joined together to create a CD system known as Argo CD. Best-of-breed
CI/CD systems are based on the following critical DevOps principles:
Infrastructure as Code
One source of truth
Argo CD uses Git repositories to implement all these principles, so it
is known as a GitOps tool. You can learn much more about Argo CD and
its many advantages
Security in 2021
The last measure of effective IT is not something new. Everyone knows
security and privacy are critical. What is new are the levels of threat
organizations face when the whole world is interconnected. The recent
Solarwinds episode demonstrates how IT is now literally the front line
for warring nations.
Businesses don't have the luxury of disconnecting from the internet —
but security and privacy access controls can make using online systems
difficult and even unpleasant. The result is that organizational staff
often take shortcuts to avoid the barriers and save themselves time.
Unfortunately, these shortcuts then serve as vectors of attack for
The key lesson is that making security easy to use is critically
important in making security effective. FP Complete has created a
security tool for Kubernetes (and other platforms) that makes security
much easier to implement and use. Among its key features:
Leverage existing user directories and credentials
Grant everyone in your organization access to the cluster.
Ensure credentials are all per-user, time based, and never
copy-pasted through screens.
Carry a single set of credentials across all add-ons provided with
Kube360Provide easy command-line access to the Kubernetes cluster,
leveraging secure, and easy credential acquisition.
You can learn more about our authentication
Kube360 – Kubernetes with Batteries Included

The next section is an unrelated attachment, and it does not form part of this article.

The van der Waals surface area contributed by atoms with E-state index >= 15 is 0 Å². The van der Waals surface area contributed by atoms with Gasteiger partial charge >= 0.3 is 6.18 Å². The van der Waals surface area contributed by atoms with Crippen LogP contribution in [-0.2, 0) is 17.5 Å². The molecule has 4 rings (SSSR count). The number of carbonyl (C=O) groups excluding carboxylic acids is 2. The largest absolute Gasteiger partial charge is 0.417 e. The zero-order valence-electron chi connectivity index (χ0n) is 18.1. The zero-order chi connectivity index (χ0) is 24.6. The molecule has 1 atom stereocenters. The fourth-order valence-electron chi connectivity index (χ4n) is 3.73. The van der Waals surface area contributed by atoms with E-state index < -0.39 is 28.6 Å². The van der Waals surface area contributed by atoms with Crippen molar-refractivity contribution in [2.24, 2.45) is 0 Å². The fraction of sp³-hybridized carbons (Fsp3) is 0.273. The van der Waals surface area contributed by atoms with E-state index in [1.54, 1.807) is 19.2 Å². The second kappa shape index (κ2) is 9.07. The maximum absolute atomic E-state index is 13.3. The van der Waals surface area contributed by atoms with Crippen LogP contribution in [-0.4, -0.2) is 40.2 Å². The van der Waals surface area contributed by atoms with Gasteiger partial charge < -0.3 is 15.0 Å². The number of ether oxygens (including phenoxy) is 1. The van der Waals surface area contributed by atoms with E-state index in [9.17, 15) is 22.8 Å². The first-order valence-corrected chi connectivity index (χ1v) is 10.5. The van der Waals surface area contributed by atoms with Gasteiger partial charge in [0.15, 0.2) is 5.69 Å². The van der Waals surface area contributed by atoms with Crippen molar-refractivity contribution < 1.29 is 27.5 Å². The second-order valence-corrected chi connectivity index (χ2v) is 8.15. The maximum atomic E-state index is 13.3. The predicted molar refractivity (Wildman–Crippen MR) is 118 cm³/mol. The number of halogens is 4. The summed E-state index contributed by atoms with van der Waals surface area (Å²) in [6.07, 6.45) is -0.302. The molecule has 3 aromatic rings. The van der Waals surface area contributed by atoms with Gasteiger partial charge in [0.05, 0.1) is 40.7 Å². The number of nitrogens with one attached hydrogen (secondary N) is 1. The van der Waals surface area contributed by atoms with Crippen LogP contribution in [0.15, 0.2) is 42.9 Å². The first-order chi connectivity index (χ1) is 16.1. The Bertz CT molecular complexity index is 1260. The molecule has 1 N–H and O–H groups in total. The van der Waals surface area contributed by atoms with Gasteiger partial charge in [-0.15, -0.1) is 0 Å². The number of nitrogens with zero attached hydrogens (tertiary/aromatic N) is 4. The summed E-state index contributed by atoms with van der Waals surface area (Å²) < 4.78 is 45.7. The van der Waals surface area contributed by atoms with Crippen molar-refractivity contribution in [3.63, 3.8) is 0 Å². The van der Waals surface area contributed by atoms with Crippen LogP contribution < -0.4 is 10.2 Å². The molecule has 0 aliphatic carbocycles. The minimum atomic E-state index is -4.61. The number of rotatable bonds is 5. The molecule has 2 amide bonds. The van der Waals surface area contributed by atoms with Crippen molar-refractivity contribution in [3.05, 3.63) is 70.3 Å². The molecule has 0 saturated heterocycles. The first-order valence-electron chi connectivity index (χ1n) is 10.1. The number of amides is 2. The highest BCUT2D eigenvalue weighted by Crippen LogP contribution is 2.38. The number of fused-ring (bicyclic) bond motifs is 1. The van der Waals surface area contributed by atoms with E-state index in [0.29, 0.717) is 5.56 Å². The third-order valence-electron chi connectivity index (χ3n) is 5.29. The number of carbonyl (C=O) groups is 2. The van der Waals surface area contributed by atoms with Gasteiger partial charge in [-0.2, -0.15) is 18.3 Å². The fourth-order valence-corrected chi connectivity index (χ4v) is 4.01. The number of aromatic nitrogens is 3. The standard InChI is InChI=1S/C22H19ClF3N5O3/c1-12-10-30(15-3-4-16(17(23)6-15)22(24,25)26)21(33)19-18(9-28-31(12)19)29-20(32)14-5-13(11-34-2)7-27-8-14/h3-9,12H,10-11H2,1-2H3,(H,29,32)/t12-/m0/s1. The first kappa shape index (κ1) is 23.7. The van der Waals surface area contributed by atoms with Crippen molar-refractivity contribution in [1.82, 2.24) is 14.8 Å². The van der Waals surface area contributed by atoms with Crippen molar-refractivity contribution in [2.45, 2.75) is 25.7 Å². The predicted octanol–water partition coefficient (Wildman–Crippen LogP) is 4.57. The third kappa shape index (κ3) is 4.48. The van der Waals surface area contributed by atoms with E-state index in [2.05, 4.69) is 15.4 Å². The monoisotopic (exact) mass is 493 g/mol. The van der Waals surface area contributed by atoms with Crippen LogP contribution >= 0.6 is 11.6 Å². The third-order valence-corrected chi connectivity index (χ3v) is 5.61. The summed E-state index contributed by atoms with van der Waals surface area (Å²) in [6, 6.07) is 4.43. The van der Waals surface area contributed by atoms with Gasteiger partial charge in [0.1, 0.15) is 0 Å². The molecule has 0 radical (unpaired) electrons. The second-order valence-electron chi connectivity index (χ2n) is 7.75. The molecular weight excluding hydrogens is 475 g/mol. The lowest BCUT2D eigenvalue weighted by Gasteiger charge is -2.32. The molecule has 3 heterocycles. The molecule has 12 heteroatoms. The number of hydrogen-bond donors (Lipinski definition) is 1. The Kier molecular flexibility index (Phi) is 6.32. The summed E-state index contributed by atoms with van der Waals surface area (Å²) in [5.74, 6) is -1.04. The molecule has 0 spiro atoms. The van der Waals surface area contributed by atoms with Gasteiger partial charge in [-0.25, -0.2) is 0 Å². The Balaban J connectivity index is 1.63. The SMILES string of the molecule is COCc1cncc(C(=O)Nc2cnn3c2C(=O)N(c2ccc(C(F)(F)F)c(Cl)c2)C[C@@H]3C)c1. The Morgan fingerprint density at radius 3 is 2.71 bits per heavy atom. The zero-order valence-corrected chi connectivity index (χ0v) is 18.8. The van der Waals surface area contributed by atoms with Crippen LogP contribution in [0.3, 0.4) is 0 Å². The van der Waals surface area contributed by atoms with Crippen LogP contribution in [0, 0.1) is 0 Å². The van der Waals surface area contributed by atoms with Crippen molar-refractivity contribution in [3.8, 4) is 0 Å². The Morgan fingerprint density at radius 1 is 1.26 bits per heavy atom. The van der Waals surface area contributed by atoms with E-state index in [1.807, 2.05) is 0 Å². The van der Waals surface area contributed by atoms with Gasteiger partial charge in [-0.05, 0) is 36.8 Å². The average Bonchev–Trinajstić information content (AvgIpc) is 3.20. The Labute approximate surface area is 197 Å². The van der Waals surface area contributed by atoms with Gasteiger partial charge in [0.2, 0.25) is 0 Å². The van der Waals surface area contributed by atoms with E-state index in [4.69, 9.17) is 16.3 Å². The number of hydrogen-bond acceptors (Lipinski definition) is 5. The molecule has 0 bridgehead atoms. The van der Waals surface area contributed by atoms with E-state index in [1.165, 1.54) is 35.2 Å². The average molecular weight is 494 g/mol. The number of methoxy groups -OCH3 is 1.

In our shortlist of measures that define effective IT in 2021, we left
out all the standard measures that have long been best practice, for
Observability – manage, monitor, and check the health of
applications and infrastructure
Auditability – track all interactions with applications and
infrastructure for forensic analysis
Compliance – ensure infrastructure and applications meet government
and industry standards
By now, it should be evident that meeting these measures will require
you to add even more tools to your Kubernetes cluster. We all know from
experience that choosing the right tool and integrating many different
tools is extremely time-consuming and expensive. We seem to be stuck in
an unsolvable paradox: on the one hand, we need a multi-headed hydra
tool to implement effective IT in our organizations; on the other hand,
building this tool will be too time-consuming and therefore mean we
won't be effective the way we need to be.
Wouldn't it be nice if there was an off-the-shelf tool with all the
"batteries included"? We need a tool that allows us to easily deploy
Kubernetes clusters in the cloud and on premise, which includes and
integrates the many tools we need to meet all the measures of effective
IT we've discussed thus far. Fortunately, there is such a tool. It's
FP Complete's Kube360. You can learn more about